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Is there a way of guarding against the resulting binary from the code in this question? Ideally by way of an error at compile time. Example code from the question:

unsigned int nVal = 0;
nVal = -5;  // no error!
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compiler error at runtime? Assignment happens at runtime. –  Nawaz Sep 20 '11 at 11:40
1  
There might be a way by exploiting convoluted conversion rules, but it would mean changing your code so it doesn't use unsigned int anymore, but something like EnforcedUnsignedInt with other intermediate classes to cause different code generation when using operator = with signed / unsigned. Verdict: Not practical / realistic. –  tenfour Sep 20 '11 at 11:45
1  
The initial assignment of 0 (which is signed), rather than 0u, would presumably also generate the warning/error you want. –  Graham Borland Sep 20 '11 at 11:48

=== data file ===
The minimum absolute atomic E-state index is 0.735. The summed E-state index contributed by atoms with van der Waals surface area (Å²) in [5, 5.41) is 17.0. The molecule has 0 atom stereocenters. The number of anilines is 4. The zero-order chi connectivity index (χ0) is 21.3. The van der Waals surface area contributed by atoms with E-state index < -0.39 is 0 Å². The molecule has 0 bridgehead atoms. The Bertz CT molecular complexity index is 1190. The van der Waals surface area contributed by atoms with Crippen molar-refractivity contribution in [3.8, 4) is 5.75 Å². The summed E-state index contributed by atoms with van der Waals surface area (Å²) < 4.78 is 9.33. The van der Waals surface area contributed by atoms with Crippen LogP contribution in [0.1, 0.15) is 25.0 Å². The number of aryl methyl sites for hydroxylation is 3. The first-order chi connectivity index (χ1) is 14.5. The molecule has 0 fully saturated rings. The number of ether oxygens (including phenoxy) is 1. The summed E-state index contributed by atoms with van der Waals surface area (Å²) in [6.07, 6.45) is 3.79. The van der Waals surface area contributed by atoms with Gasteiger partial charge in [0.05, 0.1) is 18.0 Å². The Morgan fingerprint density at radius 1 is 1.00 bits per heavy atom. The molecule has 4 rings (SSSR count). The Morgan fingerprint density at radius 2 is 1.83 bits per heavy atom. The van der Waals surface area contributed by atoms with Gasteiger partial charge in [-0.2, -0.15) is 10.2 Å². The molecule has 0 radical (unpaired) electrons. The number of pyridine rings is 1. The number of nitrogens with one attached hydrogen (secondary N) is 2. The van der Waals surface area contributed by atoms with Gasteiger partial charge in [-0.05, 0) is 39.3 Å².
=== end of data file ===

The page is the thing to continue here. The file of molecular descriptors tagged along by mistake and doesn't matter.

2 Answers 2

up vote 9 down vote accepted

If you are using g++, the switch -Wsign-conversion will warn about the conversion, and -Werror will make that warning an error.

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Perfect, just what I was after! –  Styne666 Sep 20 '11 at 11:48
    
In Visual Studio, you can also turn on a "treat warnings as errors" feature on a project build options. And the compiler should raise a warning for possible loss of data when converting from int to unsigned int. –  Seb Sep 20 '11 at 11:50

Edit: Apart from @thiton's answer.

With the simple assignment it's not possible. However, if you assign the value in a little special wrapped way, then it can help. i.e.

nVal = -5;

should be replaced with,

Assign<-5>(nVal);

Where, Assign() looks like,

template<int VAL>
void Assign (unsigned int &nVal)
{
  typedef int arr[(VAL >= 0) 1 : -1];
  nVal = VAL;
}

Demo.

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